I’m not sure what the ‘wow’ factor is, but if it’s too vague for Ballou to define, then it probably shouldn’t be one of his voting criteria.

Jon Heyman explains his decision to pass:

7. Todd Helton: Nothing against overheated Coors Field, but the bulk numbers aren’t quite there for a first baseman in that atmosphere.

Can we get a #Coors in the chat?

In other words, this feels like the kind of capriciousness that happens when an assignment is graded without a rubric — and it’s a bad practice because it moves the focus away from the objective accomplishments of the players to the subjective opinions of the writers themselves.

To be clear, none of this is to say that every writer should have the same criteria: The differences in the qualities writers value make for important discussions. But those criteria should be objective and their explanation transparent.

Here’s a case in point: Todd Helton is inevitably criticized for his home-road splits.

Fair enough.

But if a sportswriter is going to make home-road splits part of their evaluative criteria for Helton, then, in fairness, they need to apply it to all other hitters as well. How does Álex Rodríguez compare? Manny Ramírez? And if the answer is, “But those guys didn’t play half their games at Coors Field, so it’s less important,” then it’s a bad answer. Either home-road splits matter or they don’t because if a measure isn’t applied consistently, then it’s just a vibe. And vibes make for poor evaluations.

If being a Top 5 MVP finalist matters for Will Graves in doing Todd Helton’s evaluation, then it should be weighted for all candidates as well — and players on the ballot who have met that criteria should be rewarded for it. The same is true of Ballou’s “wow” factor. (Good luck measuring that.)

When a writer says, “I just couldn’t get there,” what does that mean? Which part of your evaluative criteria did a player fail to meet? It’s not unreasonable for fans to expect an explanation — and I assume these writers would be eager to provide it.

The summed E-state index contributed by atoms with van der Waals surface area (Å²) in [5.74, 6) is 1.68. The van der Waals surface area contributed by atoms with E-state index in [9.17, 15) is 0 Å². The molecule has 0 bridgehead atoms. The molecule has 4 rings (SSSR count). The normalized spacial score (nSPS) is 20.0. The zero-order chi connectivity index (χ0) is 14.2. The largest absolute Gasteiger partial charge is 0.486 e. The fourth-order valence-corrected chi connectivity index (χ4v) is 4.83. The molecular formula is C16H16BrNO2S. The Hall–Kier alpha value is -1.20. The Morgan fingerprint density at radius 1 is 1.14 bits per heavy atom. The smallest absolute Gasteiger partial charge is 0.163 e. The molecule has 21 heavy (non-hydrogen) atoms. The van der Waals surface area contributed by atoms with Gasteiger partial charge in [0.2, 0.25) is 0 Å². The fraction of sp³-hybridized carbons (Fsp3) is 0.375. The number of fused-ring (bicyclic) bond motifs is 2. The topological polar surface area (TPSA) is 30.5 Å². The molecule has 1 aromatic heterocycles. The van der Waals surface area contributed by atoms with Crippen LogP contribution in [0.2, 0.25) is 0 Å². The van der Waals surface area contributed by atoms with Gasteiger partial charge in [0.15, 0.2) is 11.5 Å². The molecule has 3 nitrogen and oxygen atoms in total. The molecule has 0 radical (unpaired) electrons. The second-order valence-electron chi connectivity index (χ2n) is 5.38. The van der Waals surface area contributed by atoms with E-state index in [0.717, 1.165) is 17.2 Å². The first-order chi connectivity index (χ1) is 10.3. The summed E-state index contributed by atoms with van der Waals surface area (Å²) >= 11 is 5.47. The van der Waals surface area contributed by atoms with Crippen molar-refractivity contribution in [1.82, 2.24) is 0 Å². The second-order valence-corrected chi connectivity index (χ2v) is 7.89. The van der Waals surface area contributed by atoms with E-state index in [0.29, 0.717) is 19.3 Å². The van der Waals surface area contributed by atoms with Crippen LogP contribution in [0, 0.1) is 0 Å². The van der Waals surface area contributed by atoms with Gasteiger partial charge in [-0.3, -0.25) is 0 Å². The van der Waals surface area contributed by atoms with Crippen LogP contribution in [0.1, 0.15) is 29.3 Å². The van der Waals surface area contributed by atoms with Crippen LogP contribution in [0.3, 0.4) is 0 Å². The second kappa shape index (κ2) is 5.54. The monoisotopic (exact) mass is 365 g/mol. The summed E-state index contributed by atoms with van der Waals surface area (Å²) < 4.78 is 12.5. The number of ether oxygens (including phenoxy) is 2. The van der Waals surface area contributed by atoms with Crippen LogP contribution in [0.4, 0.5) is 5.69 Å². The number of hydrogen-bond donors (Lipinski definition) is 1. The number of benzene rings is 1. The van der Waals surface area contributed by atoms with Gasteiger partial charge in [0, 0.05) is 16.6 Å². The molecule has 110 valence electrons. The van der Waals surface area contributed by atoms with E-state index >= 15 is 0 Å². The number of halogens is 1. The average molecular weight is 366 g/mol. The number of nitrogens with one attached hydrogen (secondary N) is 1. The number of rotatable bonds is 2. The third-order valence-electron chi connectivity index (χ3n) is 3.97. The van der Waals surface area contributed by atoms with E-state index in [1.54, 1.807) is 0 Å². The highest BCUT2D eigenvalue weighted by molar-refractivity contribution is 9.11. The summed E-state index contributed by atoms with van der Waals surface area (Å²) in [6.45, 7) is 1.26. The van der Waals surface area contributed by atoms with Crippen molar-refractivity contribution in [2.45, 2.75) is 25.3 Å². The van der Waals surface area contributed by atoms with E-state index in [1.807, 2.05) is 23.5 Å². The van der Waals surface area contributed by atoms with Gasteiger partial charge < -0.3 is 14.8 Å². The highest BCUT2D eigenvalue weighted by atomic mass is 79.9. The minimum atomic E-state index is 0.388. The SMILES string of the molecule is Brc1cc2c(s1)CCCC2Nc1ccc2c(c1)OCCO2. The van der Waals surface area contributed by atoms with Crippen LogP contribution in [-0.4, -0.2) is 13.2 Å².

Trust me: If more sports writers took a consistent evaluative approach to their ballots, we’d be done with the ballots with zero selections or two. When any evaluator is forced to objectify their evaluation, the results change dramatically — for the better.

The BBWAA should also require their members to explain their ballots. (Hey, they’re writers!) Why did they vote in the way they did? They need to show their work.

Currently, that is not the case: According to the BBWAA Voting FAQ, voting members are not required to make their ballots public, much less explain them:

In December 2016, members of the BBWAA present at the annual meeting at the Winter Meetings voted 80-9 in favor of making it mandatory that all Hall of Fame ballots be made public. The Board of Directors of the Hall of Fame rejected the BBWAA’s proposal. Since then, the Hall has given voters the option to choose whether to have his or her ballot released on this web site, following the election. In 2022, 78.4 percent of voters chose to reveal their ballots.

That seems problematic.

And let me add a serious thank you to writers who provide thoughtful and detailed explanations. They are appreciated, even if fans don’t always agree. And in this, every season, Jay Jaffe offers a master class. Clearly, not all explanations need to be so detailed, but it’s not too much to ask that the BBWAA voters offer a consistent, clear rationale for their selections.

The players, the fans, and the Hall of Fame deserve more than just vibes.

★★★

Postscript

Here’s how Nathaniel Rakich is projecting the final vote based on what has happened historically:

He adds this:

★★★

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★★★

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★★★